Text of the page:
The frustrations with China are not new. Our trade relationship is grossly imbalanced, coupled with justified grievance about China’s reluctance to open sectors like IT and pharmaceuticals to Indian companies and its non-tariff barriers. Our imports from China in 2018-19 amounted to $70.3 billion while our exports to China were $16.7 billion for the same period. In a study for the Brookings Institute, China scholar and journalist, Ananth Krishnan notes that the growth of Chinese investments into India since 2014 has changed the nature of the transactional trade relationship. In his estimation, “total current and planned Chinese investment in India has crossed $26 billion".

The sectors involved include manufacturing, infrastructure, energy, automobiles, consumer goods, and real estate. Starting 2016, Chinese capital has entered the technology sector through investments and acquisitions of Indian startups. Chinese tech giants Alibaba (in Paytm, Snapdeal, BigBasket, Zomato) and Tencent (Ola, Flipkart, Byju, Swiggy) are some entrants. Mobile phone company Xiaomi is another big investor. This points to a strategy of long-term presence and a significant stake in the Indian market, Krishnan notes.

These investments, driven by market compulsions, have escaped the scrutiny of the sort they are subjected to in the West. Chinese investment in critical sectors that impinge on national security deserves special scrutiny. A Gateway House study states: “Chinese funding to Indian technology startups is making an impact disproportionate to its value, given the deepening penetration of technology across sectors in India… China is embedded in Indian society, economy and technology ecosystem that influences it."

The dependence on Chinese goods is huge in India. Our Make in India revolution has not gathered critical velocity. Relocation of substantive supply chains, given the fact that these are located closer to final demand markets and China is a major such demand market, may not happen soon.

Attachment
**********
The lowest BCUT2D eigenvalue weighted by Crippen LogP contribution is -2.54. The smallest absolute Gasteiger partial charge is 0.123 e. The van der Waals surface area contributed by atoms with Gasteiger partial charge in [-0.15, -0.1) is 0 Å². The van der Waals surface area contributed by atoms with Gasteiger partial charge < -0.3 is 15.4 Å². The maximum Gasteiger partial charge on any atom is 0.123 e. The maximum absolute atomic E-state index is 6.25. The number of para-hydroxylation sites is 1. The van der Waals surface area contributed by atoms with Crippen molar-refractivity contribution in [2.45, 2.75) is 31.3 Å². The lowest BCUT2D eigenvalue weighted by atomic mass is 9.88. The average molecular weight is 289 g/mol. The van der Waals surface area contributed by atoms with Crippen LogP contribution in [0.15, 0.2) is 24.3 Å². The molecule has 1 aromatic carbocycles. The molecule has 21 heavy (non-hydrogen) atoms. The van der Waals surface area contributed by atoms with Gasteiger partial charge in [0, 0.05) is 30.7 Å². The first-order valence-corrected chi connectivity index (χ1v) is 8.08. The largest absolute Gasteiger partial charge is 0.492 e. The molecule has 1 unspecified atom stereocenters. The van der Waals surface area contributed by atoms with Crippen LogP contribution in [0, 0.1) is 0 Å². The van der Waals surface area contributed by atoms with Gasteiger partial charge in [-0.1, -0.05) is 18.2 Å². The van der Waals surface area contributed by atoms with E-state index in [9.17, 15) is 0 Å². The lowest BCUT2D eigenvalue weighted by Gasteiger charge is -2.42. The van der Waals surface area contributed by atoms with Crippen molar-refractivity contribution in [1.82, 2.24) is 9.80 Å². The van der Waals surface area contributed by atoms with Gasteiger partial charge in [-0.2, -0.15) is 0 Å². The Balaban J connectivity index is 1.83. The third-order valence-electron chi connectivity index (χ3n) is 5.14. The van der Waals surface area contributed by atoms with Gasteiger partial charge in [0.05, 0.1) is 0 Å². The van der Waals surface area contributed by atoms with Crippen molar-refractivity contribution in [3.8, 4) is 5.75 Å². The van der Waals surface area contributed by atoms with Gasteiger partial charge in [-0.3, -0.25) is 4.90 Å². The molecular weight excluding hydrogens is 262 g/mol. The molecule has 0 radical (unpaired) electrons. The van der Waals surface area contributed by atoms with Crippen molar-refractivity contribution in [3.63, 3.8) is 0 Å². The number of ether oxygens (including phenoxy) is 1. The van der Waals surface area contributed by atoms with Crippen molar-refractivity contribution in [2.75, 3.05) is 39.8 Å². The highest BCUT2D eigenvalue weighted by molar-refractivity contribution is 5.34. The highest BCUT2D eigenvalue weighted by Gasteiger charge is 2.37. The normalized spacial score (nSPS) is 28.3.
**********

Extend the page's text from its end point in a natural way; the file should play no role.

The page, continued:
Bringing investment into manufacturing in India will be really successful only if we upgrade our infrastructure including ports, and improve labour productivity and ease of doing business. Our exit from negotiations to conclude a Regional Comprehensive Economic Partnership, at a time when we want to be a hub and work with countries in the region to relocate supply chains, creates a new set of complexities.

The trend toward economic nationalism within the country is another contradiction. There is need for more coherence, credibility and less of a muddling through in the building of our capacities. The slowing down of the economy and the special stress created by the pandemic are points to ponder. Whatever the outcome, we cannot stand to lose more than we gain in any steps we take to address the agitated public mood in the wake of the recent confrontation. Act with reason and with full awareness of the consequences.

The India-China relationship straddles a wide spectrum. A land border, among the longest in the world, remains to be mutually agreed upon between the two countries, and spells a protracted contest. The closed-door approach of the Chinese that has cut off all ties between our Himalayan regions and Tibet, ties that were people-centered, has compromised the historical, geo-civilizational dimension of these relations. On the other hand, the phenomenal growth of trade and investment ties is the modern, impersonal, face of this relationship.

The stakes involved impact India’s economic well-being but national security concerns cannot be ignored. The choices to be made are not easy, but difficult times such as these should spur the national resolve to make the necessary adjustments and craft rational responses.

Nirupama Rao, Former Foreign Secretary & Ambassador to China

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Updated: 25 Jun 2020, 11:04 PM IST